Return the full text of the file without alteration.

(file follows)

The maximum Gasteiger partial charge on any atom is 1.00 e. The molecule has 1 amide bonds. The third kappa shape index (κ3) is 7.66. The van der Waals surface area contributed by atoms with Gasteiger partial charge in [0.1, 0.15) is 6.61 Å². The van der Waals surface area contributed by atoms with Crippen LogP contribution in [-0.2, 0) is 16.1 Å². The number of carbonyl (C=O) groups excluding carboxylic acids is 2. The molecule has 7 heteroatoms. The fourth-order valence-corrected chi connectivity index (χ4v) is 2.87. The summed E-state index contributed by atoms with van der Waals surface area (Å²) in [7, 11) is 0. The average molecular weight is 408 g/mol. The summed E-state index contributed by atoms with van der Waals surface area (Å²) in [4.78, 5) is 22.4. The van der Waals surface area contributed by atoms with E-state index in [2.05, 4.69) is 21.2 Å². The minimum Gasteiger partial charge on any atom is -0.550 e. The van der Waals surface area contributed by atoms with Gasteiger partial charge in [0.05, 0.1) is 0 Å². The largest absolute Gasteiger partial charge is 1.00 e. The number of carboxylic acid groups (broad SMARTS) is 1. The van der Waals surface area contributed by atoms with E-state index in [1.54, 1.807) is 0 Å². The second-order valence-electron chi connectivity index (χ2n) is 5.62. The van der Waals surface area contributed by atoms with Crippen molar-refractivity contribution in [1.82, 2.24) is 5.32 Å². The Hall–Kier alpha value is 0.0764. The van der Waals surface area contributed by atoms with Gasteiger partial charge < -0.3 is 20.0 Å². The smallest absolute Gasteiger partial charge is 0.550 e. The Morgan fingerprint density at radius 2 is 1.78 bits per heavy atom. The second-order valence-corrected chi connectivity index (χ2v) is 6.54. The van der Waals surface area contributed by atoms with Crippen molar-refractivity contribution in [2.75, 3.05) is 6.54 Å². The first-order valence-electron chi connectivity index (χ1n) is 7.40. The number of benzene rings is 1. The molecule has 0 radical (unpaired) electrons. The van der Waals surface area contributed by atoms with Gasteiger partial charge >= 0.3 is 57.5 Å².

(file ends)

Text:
The maximum Gasteiger partial charge on any atom is 1.00 e. The molecule has 1 amide bonds. The third kappa shape index (κ3) is 7.66. The van der Waals surface area contributed by atoms with Gasteiger partial charge in [0.1, 0.15) is 6.61 Å². The van der Waals surface area contributed by atoms with Crippen LogP contribution in [-0.2, 0) is 16.1 Å². The number of carbonyl (C=O) groups excluding carboxylic acids is 2. The molecule has 7 heteroatoms. The fourth-order valence-corrected chi connectivity index (χ4v) is 2.87. The summed E-state index contributed by atoms with van der Waals surface area (Å²) in [7, 11) is 0. The average molecular weight is 408 g/mol. The summed E-state index contributed by atoms with van der Waals surface area (Å²) in [4.78, 5) is 22.4. The van der Waals surface area contributed by atoms with E-state index in [2.05, 4.69) is 21.2 Å². The minimum Gasteiger partial charge on any atom is -0.550 e. The van der Waals surface area contributed by atoms with Gasteiger partial charge in [0.05, 0.1) is 0 Å². The largest absolute Gasteiger partial charge is 1.00 e. The number of carboxylic acid groups (broad SMARTS) is 1. The van der Waals surface area contributed by atoms with E-state index in [1.54, 1.807) is 0 Å². The second-order valence-electron chi connectivity index (χ2n) is 5.62. The van der Waals surface area contributed by atoms with Crippen molar-refractivity contribution in [1.82, 2.24) is 5.32 Å². The Hall–Kier alpha value is 0.0764. The van der Waals surface area contributed by atoms with Gasteiger partial charge < -0.3 is 20.0 Å². The smallest absolute Gasteiger partial charge is 0.550 e. The Morgan fingerprint density at radius 2 is 1.78 bits per heavy atom. The second-order valence-corrected chi connectivity index (χ2v) is 6.54. The van der Waals surface area contributed by atoms with Crippen molar-refractivity contribution in [2.75, 3.05) is 6.54 Å². The first-order valence-electron chi connectivity index (χ1n) is 7.40. The number of benzene rings is 1. The molecule has 0 radical (unpaired) electrons. The van der Waals surface area contributed by atoms with Gasteiger partial charge >= 0.3 is 57.5 Å².